Hello. I’m Joan Martínez Porcell. I welcome you to this virtual space
that I hope will not dissapoint you.
I’m a Catholic priest,
and philosopher and, sometimes, a poet.
But from now on, I would like to be your friend.
Space and time in Christian philosophy 2
Just as happened with the sense of time, the novelty of faith also illuminated the constitution of the terrestrial city itself. St. Thomas, in political philosophy, gathers the accomplishments of the aristotelian and stoic ethics; the patristic contributions and those of St. Augustine; several scolastic works previous to him like the Summa de virtutibus et Vittis and the Summa de Bono or St. Albert the Great’s ethics, although giving a new insight into all of them.
His ethics come from the being, so ontology is understood teleologically. We could state the basic principle of his political contributions by affirming that the goodness of every being consists in behaving according to its nature. “Virtue directly denotes a certain disposal by the subject, who is conveniently endowed according to the requirements of his nature.
That’s why the philosopher said that “virtue is the disposal of a perfect being to the best”, understanding as perfect what is endowed in accordance with the exigencies of its nature. Therefore, we can conclude that virtue is goodness of the being, for the goodness of a certain thing consists in being endowed with what its nature demands. The good act is the one to which virtue is ordained, as we previously clarified”.
Both the terms synderesis – used by Philip the Chancellor – and scintilla animae reflect the value’s natural basic conscience, since synderesis becomes right reason. Thanks to the light of Revelation, we discover now that the ethical principles can be neither demonstrated nor deducted, for they are printed in the being of man. Human good means that every particular individual is and acts according to its essence.
Human nature constitutes in the ontic principle of morality. All this led St. Thomas to grade the different applications of freedom, to consider the influence of circumstances, desire, to consider the finality and intention of moral acts. The mechanistic understands nature as a group of positive relations and does not explain what is nature, but assumes its existence.
On the contrary, in the finalistic conception nature is an intrinsic principle of perfection, in such a way that the natural law is not something unrelated to man, but a group of principles that regulate an activity as appropiate to the being itself. The origin of the State is in the very nature of man, since man is a natural social being and the goal of political coexistence is the human wellbeing, always conducted in the manner in which a life in community demmands. Human good becomes common good. Society is constituted for the man himself, to help him to achieve his natural happiness.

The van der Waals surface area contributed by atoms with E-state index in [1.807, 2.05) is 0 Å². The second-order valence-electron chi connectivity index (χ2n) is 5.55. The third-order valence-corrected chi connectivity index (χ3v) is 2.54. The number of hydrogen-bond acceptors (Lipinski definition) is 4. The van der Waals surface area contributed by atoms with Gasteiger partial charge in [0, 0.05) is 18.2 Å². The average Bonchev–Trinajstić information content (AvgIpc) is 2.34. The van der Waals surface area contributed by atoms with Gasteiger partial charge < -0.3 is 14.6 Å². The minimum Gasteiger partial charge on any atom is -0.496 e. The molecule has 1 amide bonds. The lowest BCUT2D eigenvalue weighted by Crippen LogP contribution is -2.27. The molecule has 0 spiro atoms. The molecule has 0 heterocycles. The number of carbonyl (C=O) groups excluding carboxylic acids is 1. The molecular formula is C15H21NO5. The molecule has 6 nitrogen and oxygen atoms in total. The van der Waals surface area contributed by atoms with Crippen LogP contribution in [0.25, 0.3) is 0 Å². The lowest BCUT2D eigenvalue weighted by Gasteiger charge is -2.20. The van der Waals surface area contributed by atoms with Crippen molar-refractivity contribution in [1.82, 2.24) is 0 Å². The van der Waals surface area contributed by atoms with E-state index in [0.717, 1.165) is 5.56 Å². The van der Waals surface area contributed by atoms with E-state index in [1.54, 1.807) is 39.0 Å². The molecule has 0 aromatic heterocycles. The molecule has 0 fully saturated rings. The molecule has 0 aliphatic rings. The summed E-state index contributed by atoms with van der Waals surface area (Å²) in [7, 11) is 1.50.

Common good in not a mere um of particular goods, but it is comprehensive of private goods and also different from them. St. Thomas does not propose a precise concept of the term common good. In any case, it is present in the political literature of the XVI and XVII centuries. Common good is often understood as synonymous of public good, general wellbeing, good for all. It is precisely what Aquinas tries to tell us when he states that the common good of the political community and the particular good of the person are not only different in regard with their lower or higher quantity, but also by a formal difference.
This formal difference, based on the being of nature, is not only an ideal or utopian difference but - being a dynamic and internal principle owned by each man – it is much richer than the positivism of the necessary explanation. First of all, common good is not only the condition of existence for the particular goals but also the way of being of the human good in social life, so that it allows to sort the way in which particular goods must be increased and distributed.
Secondly, the fact that man is subordinated to community is nothing but a single aspect of this relation, since the subordination of every man to the common good is not according to it all. Thirdly, the political common good is the goal of any law and object of political prudence, although not as unequivocal sum of partial goods but as a human and organic whole.
Common good belongs to all, but not equally; it is like the soul, which is inside the whole body but not with plentitude of virtue. Peace is tranquilitas libertas or tranquilitas ordinis, tranquility in the order. The order of the law is not in the area of the exercise of personal freedom but in something previous to it, meta-juridical, of the metaphysical and and anthropological order. Stating that the right is a pre-moral relation must be correctly understood. The subsistence, perfectibility and responsability of man defines the internal ordination of man to fulfill himself, to act according to its full potential. Is (in) this metaphysical level, which we call pre-moral, the basis of the transcendental relations of the human behaviour.
This self-perfective inclination becomes moral or responsible, and thus moral arises above the anthropological and good above the being. The perfective dynamism of human life in the personal, familiar and politic spheres comes then from the natural duty of perfectioning, from the step from the being towards the good. The State is neither the materialisation of an a priori nor a product from arbitrariness.
Centuries later, Machiavelli focused political philosophy on a factual issue: that of power and men management. Since then, the mechanistic approach replaces the finalistic, but this time without the fertility and spontaneity of an internal principle; sanction replaces law, force replaces right and fear replaces the desire for goodness.